There are soooo many thoughts and feelings going through me.   I'm hoping that giving Annie a home will help all of us.  Like a friend said recently, I hope Annie helps ease the Mary-shaped hole in my heart.

Please come back and tell us more about your baby.  This is a good place to throw out all your thoughts, feelings, insecurities, etc. because grief truly doesn't discriminate.

hugs and peace,
Leigh           

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tikibarb
Everyone grieves at a different pace.  For me, I was devastated for about 4 weeks.  I didn't think about doing anything to myself, but I wouldn't have cared if I died I missed him so bad.  Then, after some time, and a lot of posting on this site,  I was able to start functioning and started replacing the tears with bittersweet memories.  I credit this site and the wisdom of the many friends I have made with bringing me back from the brink of hopelessness, not caring about getting out of my pajamas to moving to a place of functionality and learning to live and love again.  It has been 14 weeks since I lost my beloved best friend Ted. I have since adopted a new  baby, a toy poodle named Pippin  after about 12 weeks.  It was an emotional roller coaster for a couple of days but we worked it out and he is a complete joy now.  I am one of the lucky few who works from home.  Perhaps you just need a bit more time before you bring another baby into you home.  Especially one with emotional issues.  That makes it so much harder.  I hope you find a permanent home for your foster soon so you can spend more time healing.  I am sure you will give  it a try again when the time is better or you.  I will say an extra prayer that your foster dog finds the perfect permanent home and that you will find the perfect baby when the time is right..
Barbara Lyngarkos
My Beloved Ted 8/7/2005 - 7/7/10
http://rainbowsbridge.com/residents/TED001/Resident.htm
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tikibarb
Everyone grieves at a different pace.  For me, I was devastated for about 4 weeks.  I didn't think about doing anything to myself, but I wouldn't have cared if I died I missed him so bad.  Then, after some time, and a lot of posting on this site,  I was able to start functioning and started replacing the tears with bittersweet memories.  I credit this site and the wisdom of the many friends I have made with bringing me back from the brink of hopelessness, not caring about getting out of my pajamas to moving to a place of functionality and learning to live and love again.  It has been 14 weeks since I lost my beloved best friend Ted. I have since adopted a new  baby, a toy poodle named Pippin  after about 12 weeks.  It was an emotional roller coaster for a couple of days but we worked it out and he is a complete joy now.  I am one of the lucky few who works from home.  Perhaps you just need a bit more time before you bring another baby into you home.  Especially one with emotional issues.  That makes it so much harder.  I hope you find a permanent home for your foster soon so you can spend more time healing.  I am sure you will give  it a try again when the time is better or you.  I will say an extra prayer that your foster dog finds the perfect permanent home and that you will find the perfect baby when the time is right..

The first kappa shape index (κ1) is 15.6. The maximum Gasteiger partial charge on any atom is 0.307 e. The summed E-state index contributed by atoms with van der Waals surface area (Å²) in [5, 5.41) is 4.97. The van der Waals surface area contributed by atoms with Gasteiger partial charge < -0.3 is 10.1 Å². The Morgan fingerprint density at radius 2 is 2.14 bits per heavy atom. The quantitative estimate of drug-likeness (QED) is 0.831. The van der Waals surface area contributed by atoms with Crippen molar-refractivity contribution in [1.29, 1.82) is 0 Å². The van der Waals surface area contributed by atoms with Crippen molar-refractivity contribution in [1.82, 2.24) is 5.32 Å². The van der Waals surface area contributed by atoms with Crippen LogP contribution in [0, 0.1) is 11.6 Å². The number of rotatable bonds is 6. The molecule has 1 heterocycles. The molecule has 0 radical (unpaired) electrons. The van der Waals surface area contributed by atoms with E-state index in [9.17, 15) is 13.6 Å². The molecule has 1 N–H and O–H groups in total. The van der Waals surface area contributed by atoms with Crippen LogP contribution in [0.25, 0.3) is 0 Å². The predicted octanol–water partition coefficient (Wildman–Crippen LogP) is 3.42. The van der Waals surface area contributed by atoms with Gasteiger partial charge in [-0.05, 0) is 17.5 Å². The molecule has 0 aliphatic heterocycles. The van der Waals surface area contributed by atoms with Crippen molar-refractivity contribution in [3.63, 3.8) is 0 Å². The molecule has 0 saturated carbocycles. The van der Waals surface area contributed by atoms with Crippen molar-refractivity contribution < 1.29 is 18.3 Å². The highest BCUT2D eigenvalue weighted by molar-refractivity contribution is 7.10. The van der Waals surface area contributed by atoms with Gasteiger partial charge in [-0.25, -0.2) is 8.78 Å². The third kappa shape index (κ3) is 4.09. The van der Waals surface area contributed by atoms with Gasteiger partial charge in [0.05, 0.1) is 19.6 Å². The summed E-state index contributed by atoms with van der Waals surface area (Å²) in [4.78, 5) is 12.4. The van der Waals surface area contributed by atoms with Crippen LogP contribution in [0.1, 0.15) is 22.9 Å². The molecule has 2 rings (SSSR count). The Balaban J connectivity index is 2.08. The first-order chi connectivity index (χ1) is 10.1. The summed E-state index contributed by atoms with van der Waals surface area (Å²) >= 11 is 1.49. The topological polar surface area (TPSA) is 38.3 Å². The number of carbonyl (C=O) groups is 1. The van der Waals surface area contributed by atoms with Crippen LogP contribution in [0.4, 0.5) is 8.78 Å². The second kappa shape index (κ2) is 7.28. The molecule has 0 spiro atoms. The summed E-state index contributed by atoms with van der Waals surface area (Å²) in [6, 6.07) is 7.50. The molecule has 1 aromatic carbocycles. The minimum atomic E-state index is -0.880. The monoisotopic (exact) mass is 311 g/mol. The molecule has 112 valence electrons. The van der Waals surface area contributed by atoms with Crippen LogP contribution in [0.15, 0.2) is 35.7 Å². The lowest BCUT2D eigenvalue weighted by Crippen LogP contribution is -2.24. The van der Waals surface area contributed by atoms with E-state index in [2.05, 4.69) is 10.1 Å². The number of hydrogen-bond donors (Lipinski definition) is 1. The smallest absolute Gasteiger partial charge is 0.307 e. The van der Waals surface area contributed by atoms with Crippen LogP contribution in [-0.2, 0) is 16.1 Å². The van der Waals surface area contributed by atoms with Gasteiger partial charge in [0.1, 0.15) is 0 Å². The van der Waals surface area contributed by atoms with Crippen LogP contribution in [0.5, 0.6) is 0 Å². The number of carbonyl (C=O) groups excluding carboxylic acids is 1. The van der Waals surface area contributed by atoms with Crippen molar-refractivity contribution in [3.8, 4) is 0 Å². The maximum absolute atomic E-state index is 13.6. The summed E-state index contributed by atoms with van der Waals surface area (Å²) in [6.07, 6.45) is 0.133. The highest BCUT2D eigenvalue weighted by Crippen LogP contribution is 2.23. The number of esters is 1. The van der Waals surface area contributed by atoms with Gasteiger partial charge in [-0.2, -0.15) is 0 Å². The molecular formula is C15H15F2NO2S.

Barbara Lyngarkos
My Beloved Ted 8/7/2005 - 7/7/10
http://rainbowsbridge.com/residents/TED001/Resident.htm
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judylinn
sadiesmom. my heart goes out to you in your pain. It really hasnt been that long since you lost your beloved girl.
Good for you that you realized that this dog, want reight for you at this time. that is probably the best descion for both of you if you have to work alot.
I didnt care about anyone or anything after Maddie passed, and for me, it has been a slow process. Its different for all of us.
Yes the quiet does feel unbearable. Maddie was the only other living being in the house, and the quietness is hard. more than the quietness, it was the prescence of that love and joy, I think thats what we all miss.
Take the time you need to heal and to grieve, sometimes getting a new baby too soon, doesnt work well, and for some it does. Listen to your heart, like you did about this dog, and you will know what is right for you.
Take care. Judy
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Rottiesmammandaddy

To say I understand is an understatement, but very true. It's been 10 days that my baby boy Rottie walked over the bridge dangling our hearts around his little neck. He too was a doxie mix, doxie, beagle, and lab to be exact. His parents each weigh 30lbs apiece,  he was half their size.  We had thought of getting a new baby, to help the hole in our hearts, but the right one hasn't come along just yet. I'm glad you have found Annie, I'm sure she will be wonderful and loved. Please, when you get her let us see some pics.  May the Lord bless you and send you healing prayers.

In Loving Memory of Rottie, our baby boy
http://rainbowsbridge.com/residents/ROTTI002/Resident.htm
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Leigh
Steve and Dawn,